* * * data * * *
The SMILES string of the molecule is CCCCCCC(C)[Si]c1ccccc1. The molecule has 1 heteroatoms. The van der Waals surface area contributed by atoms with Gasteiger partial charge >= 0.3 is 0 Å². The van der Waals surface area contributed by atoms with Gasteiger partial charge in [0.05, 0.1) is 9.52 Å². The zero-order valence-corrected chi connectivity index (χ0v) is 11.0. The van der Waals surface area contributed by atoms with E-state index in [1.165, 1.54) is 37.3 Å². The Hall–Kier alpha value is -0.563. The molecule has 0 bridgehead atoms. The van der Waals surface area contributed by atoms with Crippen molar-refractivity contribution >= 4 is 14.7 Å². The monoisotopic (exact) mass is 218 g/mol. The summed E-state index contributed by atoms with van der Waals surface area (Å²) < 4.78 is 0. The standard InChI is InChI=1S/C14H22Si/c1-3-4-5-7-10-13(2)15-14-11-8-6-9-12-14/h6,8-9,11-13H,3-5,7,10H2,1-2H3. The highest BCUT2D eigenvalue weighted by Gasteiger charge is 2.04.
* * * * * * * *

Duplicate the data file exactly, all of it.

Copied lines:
The SMILES string of the molecule is CCCCCCC(C)[Si]c1ccccc1. The molecule has 1 heteroatoms. The van der Waals surface area contributed by atoms with Gasteiger partial charge >= 0.3 is 0 Å². The van der Waals surface area contributed by atoms with Gasteiger partial charge in [0.05, 0.1) is 9.52 Å². The zero-order valence-corrected chi connectivity index (χ0v) is 11.0. The van der Waals surface area contributed by atoms with E-state index in [1.165, 1.54) is 37.3 Å². The Hall–Kier alpha value is -0.563. The molecule has 0 bridgehead atoms. The van der Waals surface area contributed by atoms with Crippen molar-refractivity contribution >= 4 is 14.7 Å². The monoisotopic (exact) mass is 218 g/mol. The summed E-state index contributed by atoms with van der Waals surface area (Å²) < 4.78 is 0. The standard InChI is InChI=1S/C14H22Si/c1-3-4-5-7-10-13(2)15-14-11-8-6-9-12-14/h6,8-9,11-13H,3-5,7,10H2,1-2H3. The highest BCUT2D eigenvalue weighted by Gasteiger charge is 2.04.